A Florida Atlantic University doctor was part of a study on personal protective equipment that is attracting national attention.
Despite the use of PPE, some nurses and doctors have still contracted the coronavirus while treating patients.
So, a team of researchers, including Dr. Patrick Hughes of FAU, worked in collaboration with University of Arizona College of Medicine -Tucson and the Indiana University School of Medicine to reinforce the importance of using proper procedures when putting on and taking off PPE.
During the study, the teams were able to demonstrate that if PPE isn't used properly, it can lead to the exposure of a contagion like the coronavirus.
Hughes, the lead author of the study, and his collaborators, used a nontoxic fluorescent solution to represent the virus during a PPE training session for health care staff.
The study, which was published in the journal Medical Education , found that the health care staff made errors while putting on or taking off their PPE, which exposed their skin to the solution.
The research said the most common error made by the health care staff in the study was contaminating the face or forearms while removing their PPE.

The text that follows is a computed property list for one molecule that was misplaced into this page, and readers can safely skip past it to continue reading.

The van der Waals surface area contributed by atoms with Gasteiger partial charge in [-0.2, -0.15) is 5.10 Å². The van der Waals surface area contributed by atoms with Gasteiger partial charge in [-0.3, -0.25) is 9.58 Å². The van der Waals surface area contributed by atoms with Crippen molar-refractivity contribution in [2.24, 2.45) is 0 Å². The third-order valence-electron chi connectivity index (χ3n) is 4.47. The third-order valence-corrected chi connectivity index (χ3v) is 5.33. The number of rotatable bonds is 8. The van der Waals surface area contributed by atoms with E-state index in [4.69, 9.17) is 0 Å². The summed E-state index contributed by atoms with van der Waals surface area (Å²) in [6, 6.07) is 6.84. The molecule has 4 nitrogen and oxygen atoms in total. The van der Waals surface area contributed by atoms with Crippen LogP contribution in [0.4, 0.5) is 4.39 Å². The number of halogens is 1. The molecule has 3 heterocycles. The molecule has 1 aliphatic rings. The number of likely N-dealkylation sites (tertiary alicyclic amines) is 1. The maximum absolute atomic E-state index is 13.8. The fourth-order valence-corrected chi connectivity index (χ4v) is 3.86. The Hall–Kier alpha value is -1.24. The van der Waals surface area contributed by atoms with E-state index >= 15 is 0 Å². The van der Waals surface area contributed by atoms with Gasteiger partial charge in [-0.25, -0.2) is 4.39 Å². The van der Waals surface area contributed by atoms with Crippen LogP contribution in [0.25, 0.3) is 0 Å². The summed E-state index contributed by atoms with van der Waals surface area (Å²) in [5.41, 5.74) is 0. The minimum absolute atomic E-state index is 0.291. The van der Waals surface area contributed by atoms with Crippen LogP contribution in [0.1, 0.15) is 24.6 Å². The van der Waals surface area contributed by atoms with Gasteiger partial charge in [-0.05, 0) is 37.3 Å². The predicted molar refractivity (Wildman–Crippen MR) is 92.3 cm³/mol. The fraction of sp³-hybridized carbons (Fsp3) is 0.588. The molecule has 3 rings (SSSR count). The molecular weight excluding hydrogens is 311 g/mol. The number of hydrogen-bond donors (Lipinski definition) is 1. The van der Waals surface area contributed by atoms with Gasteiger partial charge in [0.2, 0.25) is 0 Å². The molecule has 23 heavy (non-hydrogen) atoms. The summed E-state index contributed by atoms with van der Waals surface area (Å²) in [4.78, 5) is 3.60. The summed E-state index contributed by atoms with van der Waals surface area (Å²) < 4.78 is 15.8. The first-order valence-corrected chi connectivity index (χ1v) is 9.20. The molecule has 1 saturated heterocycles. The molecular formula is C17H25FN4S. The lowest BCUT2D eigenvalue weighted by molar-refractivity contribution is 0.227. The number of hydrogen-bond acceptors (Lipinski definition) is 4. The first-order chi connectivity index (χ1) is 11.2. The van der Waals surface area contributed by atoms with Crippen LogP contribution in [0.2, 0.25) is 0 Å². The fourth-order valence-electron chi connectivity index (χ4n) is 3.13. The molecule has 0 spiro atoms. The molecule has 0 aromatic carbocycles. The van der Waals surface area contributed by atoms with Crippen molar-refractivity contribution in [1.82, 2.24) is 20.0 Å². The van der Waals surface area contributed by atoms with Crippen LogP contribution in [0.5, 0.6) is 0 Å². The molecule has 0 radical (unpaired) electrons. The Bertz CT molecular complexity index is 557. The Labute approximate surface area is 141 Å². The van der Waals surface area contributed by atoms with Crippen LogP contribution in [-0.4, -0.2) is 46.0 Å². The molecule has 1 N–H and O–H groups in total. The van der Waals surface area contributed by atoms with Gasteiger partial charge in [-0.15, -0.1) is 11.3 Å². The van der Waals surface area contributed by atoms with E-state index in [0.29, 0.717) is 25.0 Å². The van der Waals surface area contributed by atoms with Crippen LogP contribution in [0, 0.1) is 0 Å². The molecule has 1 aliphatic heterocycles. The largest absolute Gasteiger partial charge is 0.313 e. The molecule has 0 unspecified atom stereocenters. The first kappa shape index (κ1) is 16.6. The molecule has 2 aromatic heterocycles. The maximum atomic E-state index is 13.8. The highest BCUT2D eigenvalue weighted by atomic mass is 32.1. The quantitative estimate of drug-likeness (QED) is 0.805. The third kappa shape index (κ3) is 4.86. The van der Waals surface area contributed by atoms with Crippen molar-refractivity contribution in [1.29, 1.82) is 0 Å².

"In contrast, those who put on and took off their PPE according to guidelines had no signs of the fluorescent contagion on their skin or face," according to the study.
Hughes' proper removal technique isn’t just for medical professionals. People wearing them every day need to remember that gloves and masks become contaminated throughout the day.
He said the best way to take off your gloves is to grab the cusp and turn it inside out, then take the other hand and grab underneath and turn that inside out, and then throw them way.
Then, wash your hands before removing your mask.
When taking off your mask, make sure you grab behind your ears, and lift it away from your face.
Hughes said he hopes his simulation is used by other places to help train health care professionals, and also help the public to protect themselves.